If women were more inclined to go into math/engineering/sciences then their average pay would be closer to that of men.
If math/engineering/sciences were not socially gendered occupational fields that create… […]
Circular logic has come full circle.
Proof in point, the reason companies and schools spend so much time trying to entice women into fields and departments they don’t currently saturate is because traditionally, they weren’t welcome.
Women don’t major in computer science. School recognizes women aren’t signing up so they try to recruit women. Radical feminist uses this as proof that women were pushed away.
> Pulling women in = pushing women away.
> Not pulling women in = pushing women away.
> Not doing anything = pushing women away.
The victim complex is strong in this one.
As I said, class dismissed.
Don’t assume that you know me, my life, or my career choices because I am a women, or assume that my knowledge of workplace and gender history somehow pales to yours because I’m a feminist and therefore, I must not know any better. If you’re not prepared to consider that there are people other than yourself who are in fact highly educated about topics that you can Google, step down off your soapbox and try learning something before forming a blanket opinion based on your limited understanding of the issues at hand.
Now, with that out of the way, while I am thrilled that organizations are taking the time to push for women in the workplace, change is not instant and stigma doesn’t just “go away”. You are suggesting that women aren’t interested in male-dominated fields just because, and I am stating that no, after years of gendering the workplace women don’t feel welcome in these fields- yet, and yet being the operative word. The fact that they [large organizations/ corporations] are working towards changing that sense of non-belonging is progress, but the fact that the underlying social system itself has not yet changed means A+ for effort, but we still haven’t seen marketable results.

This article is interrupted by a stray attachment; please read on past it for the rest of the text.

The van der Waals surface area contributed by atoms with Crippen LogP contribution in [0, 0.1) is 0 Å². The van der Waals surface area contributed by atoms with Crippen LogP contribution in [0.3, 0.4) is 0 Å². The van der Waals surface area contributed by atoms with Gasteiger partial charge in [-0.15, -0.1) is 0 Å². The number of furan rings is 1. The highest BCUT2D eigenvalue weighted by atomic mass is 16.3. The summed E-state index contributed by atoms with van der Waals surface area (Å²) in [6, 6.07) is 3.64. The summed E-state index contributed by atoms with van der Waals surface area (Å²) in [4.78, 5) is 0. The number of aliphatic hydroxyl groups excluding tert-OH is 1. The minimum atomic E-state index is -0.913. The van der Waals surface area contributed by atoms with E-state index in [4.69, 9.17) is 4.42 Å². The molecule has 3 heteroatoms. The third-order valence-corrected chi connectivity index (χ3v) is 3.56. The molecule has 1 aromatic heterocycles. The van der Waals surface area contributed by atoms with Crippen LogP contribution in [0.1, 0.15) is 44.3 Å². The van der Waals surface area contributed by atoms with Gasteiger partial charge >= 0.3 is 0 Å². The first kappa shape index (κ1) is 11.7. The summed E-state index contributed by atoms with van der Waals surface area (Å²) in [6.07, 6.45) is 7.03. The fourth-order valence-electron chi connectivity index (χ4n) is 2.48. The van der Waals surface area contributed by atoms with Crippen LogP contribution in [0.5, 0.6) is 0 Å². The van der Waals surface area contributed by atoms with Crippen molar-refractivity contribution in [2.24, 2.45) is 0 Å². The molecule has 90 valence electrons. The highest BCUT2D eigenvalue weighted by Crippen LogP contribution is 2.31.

Consider first and foremost that all major leaps forward in the women’s rights movement have happened (more or less) in the last century. Now, consider that we have about nine more centuries of patriarchal social history queuing up behind that which is responsible for the creation of every single male/female stereotype, archetype and generalization still perpetuated today.
To use a more understandable example:
In 1865, slavery in the USA was abolished. In 1955, Rosa Parks refused to give up her “white seat” on an Alabama bus line. Up until 1970, schools in the USA were still segregated, despite the winning of the Brown vs. Education board civil suit of 1954. Racism continued on into the 80s, 90s and finally… Despite still being a fundamentally racist society, President Obama was sworn into office January 20, 2009 and the first thing we did? Threatened him with political assassination and demanded to see his birth certificate. But of course, you’re not personally a racist, so you don’t need to worry about that, right?
But, since we’re on the topic of fun historical facts, let’s talk women’s rights. Women were given the vote in 1920 (55 years after we thought hey, slavery isn’t a super-duper idea) and around 1939 to 1945, women were allowed to work, but only because there weren’t enough men to do the job (nothing like a good ol’ war, huh?). Now, keep in mind these were not educated jobs, these were factory jobs. In fact, the University of Cambridge (and many others) did not formerly recognize women’s degrees until 1947, and only after a lengthy civil dispute. So, while exceptions to these historical norms do exist (thank god Elizabeth Blackwell) the fundamental truth is, women’s rights are historically “new” to our society, our culture, and our concept of gender and ignoring that fact is both blatantly and electively ignorant.
Basically, history is the foundation of our future, of our modern existence, and in the same way white folk are still fucking bitter over any scrap of privilege given to people of color as an I’m-sorry-card for the last few centuries, men are bitter about women getting “handouts”. So, before you get lippy with someone who clearly knows more about the social order than you, take a deep breath and consider your that opinion might not be as valuable as you think it is.
Not to mention the fact that women have written about their experiences in the math/engineering/science/tech industries and expressly stated that it’s often a hostile work environment. People like Greg Rucka, comic book author, have spoken about how this hostility starts before girls are even out of middle school. Gave you a couple of examples of this environment, but I basically put that there for others and I’m not going to link any more of them because I’m sure you don’t really care.